A Federal Reserve official has quit in scandal. What does that mean for interest rates?
Federal Reserve Chair Janet Yellen returns to the most-watched economic confab of the year — the symposium in Jackson Hole, Wyoming — after missing last year’s, and all ears will be listening for a hint at monetary policy for the rest of the year.
The Bank of England cut its key bank rate to 0.25% as it tries to dampen a recession that economists had predicted following the vote by the U.K. to leave the European Union.
The central bank votes thumbs-down to an increase in interest rates, kicking the can down the road to at least September.
Next week, the Federal Open Market Committee meets to decide on the direction of monetary policy. Currently, the fed funds rate sits at 0.25% to 0.5%.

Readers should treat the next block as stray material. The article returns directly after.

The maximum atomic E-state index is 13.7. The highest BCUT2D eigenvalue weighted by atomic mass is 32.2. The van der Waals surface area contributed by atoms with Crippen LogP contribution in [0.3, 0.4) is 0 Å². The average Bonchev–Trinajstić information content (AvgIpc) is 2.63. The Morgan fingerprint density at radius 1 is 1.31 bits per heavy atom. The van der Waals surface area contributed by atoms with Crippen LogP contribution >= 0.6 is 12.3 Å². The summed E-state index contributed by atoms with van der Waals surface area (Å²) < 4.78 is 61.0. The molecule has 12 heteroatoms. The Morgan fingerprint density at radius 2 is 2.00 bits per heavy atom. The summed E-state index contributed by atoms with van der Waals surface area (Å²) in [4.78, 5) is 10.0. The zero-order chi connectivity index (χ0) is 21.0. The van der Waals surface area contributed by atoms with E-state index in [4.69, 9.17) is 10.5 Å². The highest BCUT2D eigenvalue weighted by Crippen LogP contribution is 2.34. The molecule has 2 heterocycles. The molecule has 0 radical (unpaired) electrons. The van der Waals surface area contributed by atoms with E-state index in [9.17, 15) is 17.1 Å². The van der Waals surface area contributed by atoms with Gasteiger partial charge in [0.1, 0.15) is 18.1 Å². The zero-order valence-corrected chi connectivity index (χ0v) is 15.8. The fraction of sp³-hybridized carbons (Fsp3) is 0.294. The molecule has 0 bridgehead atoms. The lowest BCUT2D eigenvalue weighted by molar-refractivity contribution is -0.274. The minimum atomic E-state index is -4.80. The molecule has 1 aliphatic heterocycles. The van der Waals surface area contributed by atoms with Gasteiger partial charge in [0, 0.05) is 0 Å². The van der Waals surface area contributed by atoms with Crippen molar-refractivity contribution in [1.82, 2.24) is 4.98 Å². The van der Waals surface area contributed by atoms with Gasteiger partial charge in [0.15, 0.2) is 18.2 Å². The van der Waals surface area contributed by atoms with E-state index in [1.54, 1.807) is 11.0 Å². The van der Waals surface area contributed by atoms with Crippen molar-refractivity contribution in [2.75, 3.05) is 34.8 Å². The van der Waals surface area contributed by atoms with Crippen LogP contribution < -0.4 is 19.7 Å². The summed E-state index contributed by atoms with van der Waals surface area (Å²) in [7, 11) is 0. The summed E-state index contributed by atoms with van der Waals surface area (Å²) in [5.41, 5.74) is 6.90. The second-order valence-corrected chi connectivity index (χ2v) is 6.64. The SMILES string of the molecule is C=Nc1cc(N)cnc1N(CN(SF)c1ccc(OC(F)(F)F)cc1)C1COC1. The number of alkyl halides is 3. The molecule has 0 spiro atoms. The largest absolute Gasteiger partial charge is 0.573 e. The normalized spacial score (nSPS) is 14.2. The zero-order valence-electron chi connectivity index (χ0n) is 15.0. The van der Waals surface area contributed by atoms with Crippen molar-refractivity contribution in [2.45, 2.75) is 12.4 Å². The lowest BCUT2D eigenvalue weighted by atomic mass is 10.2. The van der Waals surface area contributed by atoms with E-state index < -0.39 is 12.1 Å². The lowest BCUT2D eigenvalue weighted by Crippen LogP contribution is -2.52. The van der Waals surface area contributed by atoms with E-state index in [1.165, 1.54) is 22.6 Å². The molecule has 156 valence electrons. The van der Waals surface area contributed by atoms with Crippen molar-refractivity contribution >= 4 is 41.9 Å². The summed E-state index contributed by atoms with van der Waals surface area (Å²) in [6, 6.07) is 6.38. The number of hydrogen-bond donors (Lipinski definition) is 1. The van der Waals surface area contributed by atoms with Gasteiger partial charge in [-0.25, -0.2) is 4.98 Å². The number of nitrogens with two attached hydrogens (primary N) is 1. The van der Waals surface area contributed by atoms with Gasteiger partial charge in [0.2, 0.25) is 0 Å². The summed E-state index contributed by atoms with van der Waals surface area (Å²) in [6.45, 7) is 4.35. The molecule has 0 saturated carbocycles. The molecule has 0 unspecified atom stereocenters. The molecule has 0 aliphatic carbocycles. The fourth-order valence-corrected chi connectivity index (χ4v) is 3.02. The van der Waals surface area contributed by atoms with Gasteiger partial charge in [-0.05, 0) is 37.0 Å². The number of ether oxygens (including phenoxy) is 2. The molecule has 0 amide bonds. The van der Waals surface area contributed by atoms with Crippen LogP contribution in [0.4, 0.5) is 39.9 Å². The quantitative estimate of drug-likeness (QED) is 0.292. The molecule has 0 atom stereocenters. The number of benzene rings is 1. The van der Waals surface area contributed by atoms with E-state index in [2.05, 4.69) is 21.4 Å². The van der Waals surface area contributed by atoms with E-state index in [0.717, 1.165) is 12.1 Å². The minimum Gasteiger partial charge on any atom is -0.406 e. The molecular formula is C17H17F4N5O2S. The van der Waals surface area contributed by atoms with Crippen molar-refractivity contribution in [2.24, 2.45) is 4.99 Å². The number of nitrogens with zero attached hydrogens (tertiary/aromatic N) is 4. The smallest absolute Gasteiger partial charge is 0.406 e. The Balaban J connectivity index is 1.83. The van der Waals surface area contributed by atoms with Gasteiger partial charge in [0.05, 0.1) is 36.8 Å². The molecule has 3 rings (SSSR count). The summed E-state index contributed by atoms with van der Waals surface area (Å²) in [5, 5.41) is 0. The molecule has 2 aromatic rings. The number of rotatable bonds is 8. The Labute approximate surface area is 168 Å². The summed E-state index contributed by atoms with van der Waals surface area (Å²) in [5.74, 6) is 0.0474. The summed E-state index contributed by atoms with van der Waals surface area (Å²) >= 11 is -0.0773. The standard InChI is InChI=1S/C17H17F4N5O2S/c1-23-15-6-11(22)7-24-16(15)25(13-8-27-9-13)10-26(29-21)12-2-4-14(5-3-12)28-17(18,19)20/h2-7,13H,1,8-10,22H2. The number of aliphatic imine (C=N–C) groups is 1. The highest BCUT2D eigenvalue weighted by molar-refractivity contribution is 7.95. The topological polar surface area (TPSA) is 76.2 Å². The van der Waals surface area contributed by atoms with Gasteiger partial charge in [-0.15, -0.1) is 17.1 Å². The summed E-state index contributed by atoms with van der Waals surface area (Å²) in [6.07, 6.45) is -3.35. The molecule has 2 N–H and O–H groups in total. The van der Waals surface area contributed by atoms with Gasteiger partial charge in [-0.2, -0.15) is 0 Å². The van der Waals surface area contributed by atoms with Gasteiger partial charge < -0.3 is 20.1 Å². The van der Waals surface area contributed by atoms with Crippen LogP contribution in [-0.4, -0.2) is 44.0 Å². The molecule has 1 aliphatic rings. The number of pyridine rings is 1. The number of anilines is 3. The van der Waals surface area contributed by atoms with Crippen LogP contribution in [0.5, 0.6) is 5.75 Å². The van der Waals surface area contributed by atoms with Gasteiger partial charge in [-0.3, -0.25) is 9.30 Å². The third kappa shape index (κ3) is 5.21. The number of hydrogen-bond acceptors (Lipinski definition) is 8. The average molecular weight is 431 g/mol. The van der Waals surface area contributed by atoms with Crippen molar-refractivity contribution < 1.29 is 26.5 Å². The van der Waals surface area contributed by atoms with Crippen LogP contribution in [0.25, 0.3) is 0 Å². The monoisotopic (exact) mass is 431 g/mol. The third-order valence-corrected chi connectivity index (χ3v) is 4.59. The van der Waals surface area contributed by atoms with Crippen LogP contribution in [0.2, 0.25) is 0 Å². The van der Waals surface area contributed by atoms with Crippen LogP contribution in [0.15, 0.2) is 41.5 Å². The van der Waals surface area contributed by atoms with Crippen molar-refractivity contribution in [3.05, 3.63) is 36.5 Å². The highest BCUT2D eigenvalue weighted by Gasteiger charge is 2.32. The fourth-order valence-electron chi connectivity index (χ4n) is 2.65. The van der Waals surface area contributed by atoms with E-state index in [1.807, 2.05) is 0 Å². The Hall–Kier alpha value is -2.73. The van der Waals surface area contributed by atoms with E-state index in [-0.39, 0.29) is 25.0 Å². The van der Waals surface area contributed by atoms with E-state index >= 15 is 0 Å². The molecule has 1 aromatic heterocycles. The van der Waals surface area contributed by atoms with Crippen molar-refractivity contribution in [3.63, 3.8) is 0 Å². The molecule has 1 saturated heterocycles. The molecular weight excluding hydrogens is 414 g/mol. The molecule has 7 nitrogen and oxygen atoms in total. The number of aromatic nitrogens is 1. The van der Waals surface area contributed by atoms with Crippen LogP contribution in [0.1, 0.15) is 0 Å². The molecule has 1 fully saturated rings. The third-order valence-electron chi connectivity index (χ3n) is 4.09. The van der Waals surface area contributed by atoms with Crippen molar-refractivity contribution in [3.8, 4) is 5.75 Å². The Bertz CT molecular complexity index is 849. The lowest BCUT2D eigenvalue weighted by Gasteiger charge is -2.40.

The Federal Open Market Committee (FOMC) influences reserve availability using open market operations by adding or removing reserves from the banking system.
Will the Fed raise its targeted federal funds rate in September? The world will know after it meets in mid-September. Is it time to put away the punch bowl?
With the Fed not raising its targeted federal funds rate on Wednesday, investors in certificates of deposit will have to wait on the prospect of higher short-term interest rates.
Janet Yellen and her Federal Reserve colleagues are still looking for the right time to raise interest rates.
The Fed is likely to modify the phrasing of its policy statement to signal that an increase in the targeted federal funds rate is not a “considerable time” off in the future.